not suitable. 5,692 profiles were used to analyse the
data. They were recorded at a rate of 12 profiles per
second and produced a detailed record of the vibration characteristics of the tower. This data will form
an important foundation for more in-depth monitoring of structures.
One of the research areas the Geodetic Institute at
Leibniz University in Hanover focuses on is the field
of three-dimensional object surveying.
The Global Magazine of Leica Geosystems | 19
Beyond Scanning
by David Danko
At the end of 2006, CADWorx fieldPipe for Leica
fieldPro was presented by Leica Geosystems and
the software company COADE. It was launched
together with the newest version of the mobile
CAD software Leica fieldPro and is specially
designed to build 3D plant models of existing
piping systems. As-built models are created in
real-time, on-site, and without any post-processing. Customer David Danko, laser scanning
project manager with Falk Engineering & Surveying in Indiana, was among the first to try out the
system. He told the “Reporter” about his experiences with the new package.
To gather information for the production of as-built
models and drawings of plant and piping systems,
Falk Engineering and Surveying uses the precision
capabilities of laser scanning equipment. The instrument produces ‘point clouds’ – millions of 3D data
points that match the outlines of all the items in the
area being scanned. But producing 3D models of piping from point cloud data is a challenge.
The 3D Model is done while surveying.
Even though the production of the 3D model would
best be done in the field by the person doing the
surveying, this is something that has not been possible in the past. What you are left with is a faithful
20 | Reporter
representation of the site and piping systems with
its components, such as pipes, elbows and valves,
represented by cylinders, tori and blocks. While
representative and accurate, these are without any
intelligence. This is why, when we heard of a system
that would allow the person surveying the system to
leave the site with a complete intelligent model, we
had to investigate.
Leave site with complete 3D models
What we were introduced to was CADWorx fieldPipe
for Leica fieldPro. With other software we have used,
you had to go back to the office and process the
point cloud information to get a 3D model. With the
new software this is totally different. As you survey,
you actually see the piping system being built, so
when you leave you have a complete and accurate
3D model of what you’ve surveyed. Not only that:
the model is intelligent, with everything in it and all
the components identifiable as pipes, elbows, valves
etc. Just click on an item and you get all the information about it.
Working with Total Stations and CADWorx fieldPipe
proved to be so much quicker. We saved six to eight
hours just for one spool piece. That’s less than 50%
of the time it would normally take us. When we left
the site, the model was complete. With this new
package, pipe runs develop as you’re surveying the
installation. I’ve never seen anything else do that.
It was easy to set up and use. Once I started doing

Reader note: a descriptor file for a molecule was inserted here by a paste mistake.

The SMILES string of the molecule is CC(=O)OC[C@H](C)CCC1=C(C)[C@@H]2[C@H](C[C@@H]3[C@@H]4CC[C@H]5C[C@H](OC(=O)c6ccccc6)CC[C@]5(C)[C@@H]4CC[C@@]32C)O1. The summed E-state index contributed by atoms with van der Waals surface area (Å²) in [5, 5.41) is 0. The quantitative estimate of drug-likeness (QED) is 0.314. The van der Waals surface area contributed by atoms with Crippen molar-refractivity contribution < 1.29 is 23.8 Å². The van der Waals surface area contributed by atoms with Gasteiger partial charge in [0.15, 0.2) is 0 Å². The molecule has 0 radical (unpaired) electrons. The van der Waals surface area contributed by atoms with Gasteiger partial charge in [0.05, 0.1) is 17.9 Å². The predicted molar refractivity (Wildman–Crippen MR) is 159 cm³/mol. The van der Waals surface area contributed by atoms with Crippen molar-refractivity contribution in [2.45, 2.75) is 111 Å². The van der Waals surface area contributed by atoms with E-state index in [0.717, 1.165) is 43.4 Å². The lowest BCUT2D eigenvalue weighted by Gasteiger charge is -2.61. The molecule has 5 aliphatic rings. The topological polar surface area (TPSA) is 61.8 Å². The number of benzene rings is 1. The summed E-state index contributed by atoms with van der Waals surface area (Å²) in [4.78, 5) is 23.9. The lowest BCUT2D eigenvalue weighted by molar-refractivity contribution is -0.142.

it, it was pretty natural, intuitive and easy to use. It
just made sense to me right from the start. Most of
our clients are repeat customers, and to keep them
coming back, we stay up-to-date and look for solutions from which they can benefit. One of the best
things for us in CADWorx fieldPipe for Leica fieldPro
was that clients were impressed with the drawings
that we produced and gave back to them as a deliverable. That’s great for our clients, and that’s what
matters most.
Keep Up With
the Youngsters
Todd Gokey is project engineer for Barrett Paving Materials Inc., the oldest contractor in the
nation, established in 1864. Today the Syracuse,
NY, division he works for does airport and highway reconstruction work, and for the past three
months Gokey has been working with Leica
Geosystems GPS indicate systems on two dozers and an automatic system on a Cat G12 motor
Typically, operators are expected to meet tolerances
of plus or minus 6 millimeters – one-quarter of an
inch. “One of our motivations for GPS,” says Gokey,
“was that New York State DOT (Department of Transportation) has set up a Leica GPS Spider RTK network
with their own base stations. Their intent is that their
inspectors will use rovers, and they have announced
they’re going to change the spec books to accommodate automated machinery. The specifications on
a recent job included that the contractor had to buy
the state a base station and a couple of rovers.
“The way we’re set up now, we use the rover for
all our survey work, including drainage structures,
pipes, and the center line for the pavers. The excavator does the bulk of the work, and the dozer comes
behind and gets the fine grade done. Leica Geosystems just came out with a 3D system for excavators
(Leica DigSmart 3D), and I’m looking into that. If we
had GPS on the excavator, the operator would know
exactly what he’s digging and where. And with a system on an excavator, the dozer and excavator would
almost be a standalone crew.”
Reprinted with permission of Grading & Excavation
Contractor magazine.
The Global Magazine of Leica Geosystems | 21
on Site
by Petra Ammann
With its outstanding optics and proven Power
Range Technology™ the new self-levelling precision line-laser Leica LINO™ L2 is a little sensation. Its strengths: precise and perfectly visible